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Living in the Netherlands

The Netherlands is a country where visitors will feel at home easily. The Dutch are generally very hospitable and friendly to foreigners. With the abundance of social and cultural activities available, living in the Netherlands can be a special and rewarding experience.

Famed for its liberal social policies, maritime trading traditions, battles to hold back the sea and the robust communication of its natives, the Netherlands consistently ranks as one of the top places in the world to live and work. The standard of living is high and a survey by UNICEF reveals Dutch children to be the happiest children in the developed world. The Netherlands also took eighth place in the Economist Intelligence Unit's new 'where-to-be-born' ranking. The aim of this index, stated by the Economist Intelligence Unit, was to 'measure which country will provide the best opportunities for a healthy, safe and prosperous life in the years ahead'.

With its more than 16 million inhabitants, the Netherlands is the fourth most densely populated country in the world. However, no Dutch city has yet reached a million inhabitants and each retains a unique character and architectural style.

Rotterdam is The Netherlands' second largest city. Though largely destroyed during the Second World War, Rotterdam, home of Europe's biggest port, has managed to become a modern international city at the forefront of architectural design. In terms of sights, Rotterdam's attractions are enticing, most notably the Kunsthal, exhibiting contemporary art, and the Museum Boijmans van Beuningen, which has an outstanding art collection including representative works from almost all the most important Dutch painters: both are in the city's designated culture zone, the Museumpark. Other city highlights include Oude Haven, the city's oldest harbour, ravaged during World War II but sympathetically redeveloped, and Delfshaven, an antique harbor that managed to survive the bombs pretty much intact. Rotterdam also boasts a string of first-rate festivals, including the much-lauded North Sea Jazz Festival and the colorful Summer Carnival.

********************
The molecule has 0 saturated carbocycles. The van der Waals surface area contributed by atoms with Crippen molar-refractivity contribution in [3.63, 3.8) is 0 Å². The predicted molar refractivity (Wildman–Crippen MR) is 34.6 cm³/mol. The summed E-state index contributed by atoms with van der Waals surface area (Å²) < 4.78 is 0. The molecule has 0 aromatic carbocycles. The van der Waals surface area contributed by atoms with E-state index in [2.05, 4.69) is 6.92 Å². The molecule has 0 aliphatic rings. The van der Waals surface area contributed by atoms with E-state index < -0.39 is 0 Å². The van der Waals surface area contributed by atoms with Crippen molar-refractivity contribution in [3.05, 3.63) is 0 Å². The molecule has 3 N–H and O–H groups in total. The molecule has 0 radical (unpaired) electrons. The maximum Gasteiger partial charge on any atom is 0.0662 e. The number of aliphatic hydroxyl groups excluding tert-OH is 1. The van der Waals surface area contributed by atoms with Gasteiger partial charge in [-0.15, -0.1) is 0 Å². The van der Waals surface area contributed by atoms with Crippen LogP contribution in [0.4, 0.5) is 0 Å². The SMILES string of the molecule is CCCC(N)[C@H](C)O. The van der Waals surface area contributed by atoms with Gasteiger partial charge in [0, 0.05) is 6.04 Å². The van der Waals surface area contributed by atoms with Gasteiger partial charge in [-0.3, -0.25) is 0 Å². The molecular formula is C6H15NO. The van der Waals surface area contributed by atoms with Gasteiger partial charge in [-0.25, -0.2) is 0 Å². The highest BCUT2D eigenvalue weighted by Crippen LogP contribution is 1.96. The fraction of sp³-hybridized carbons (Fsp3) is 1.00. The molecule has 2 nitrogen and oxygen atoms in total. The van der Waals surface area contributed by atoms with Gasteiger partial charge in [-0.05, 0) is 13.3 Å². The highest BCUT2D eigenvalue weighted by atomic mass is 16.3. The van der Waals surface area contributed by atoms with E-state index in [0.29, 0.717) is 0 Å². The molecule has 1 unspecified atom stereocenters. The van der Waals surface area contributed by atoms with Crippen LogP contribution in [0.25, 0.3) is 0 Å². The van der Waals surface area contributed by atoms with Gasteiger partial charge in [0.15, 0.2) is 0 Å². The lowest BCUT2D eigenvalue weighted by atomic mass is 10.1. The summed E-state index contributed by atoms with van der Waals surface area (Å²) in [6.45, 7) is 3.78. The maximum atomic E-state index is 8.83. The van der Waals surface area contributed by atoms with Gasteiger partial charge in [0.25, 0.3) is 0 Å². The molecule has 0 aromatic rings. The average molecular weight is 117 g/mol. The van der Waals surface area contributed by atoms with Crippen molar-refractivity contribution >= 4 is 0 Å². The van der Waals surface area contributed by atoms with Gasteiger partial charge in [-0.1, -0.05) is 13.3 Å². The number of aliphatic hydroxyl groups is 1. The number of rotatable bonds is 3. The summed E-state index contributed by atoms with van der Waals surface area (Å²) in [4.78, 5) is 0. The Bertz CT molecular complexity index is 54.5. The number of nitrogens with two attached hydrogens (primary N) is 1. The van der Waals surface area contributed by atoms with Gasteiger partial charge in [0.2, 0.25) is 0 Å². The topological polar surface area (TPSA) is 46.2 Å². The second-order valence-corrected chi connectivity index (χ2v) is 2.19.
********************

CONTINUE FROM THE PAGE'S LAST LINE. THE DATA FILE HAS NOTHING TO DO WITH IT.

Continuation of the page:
A short taxi or tram ride from Rotterdam's centre will take you to the delightful, leafy suburb of Hillegersberg. In the north of the Netherlands' premier port city, characterized by exclusive housing, beautiful parks and boutique shops, Hillegersberg is home to its own thriving expatriate community. And, for over fifty years, this has also been the location of the American International School of Rotterdam.

All in all, the Netherlands remains an attractive place to live in and expats are an intrinsic part of the Dutch knowledge-based economy. Dutch people are generally receptive, curious, cultured and friendly. Even though the official language of The Netherlands is Dutch, English is widely spoken and with many international companies headquartered in the Netherlands, there are plenty of employment opportunities.

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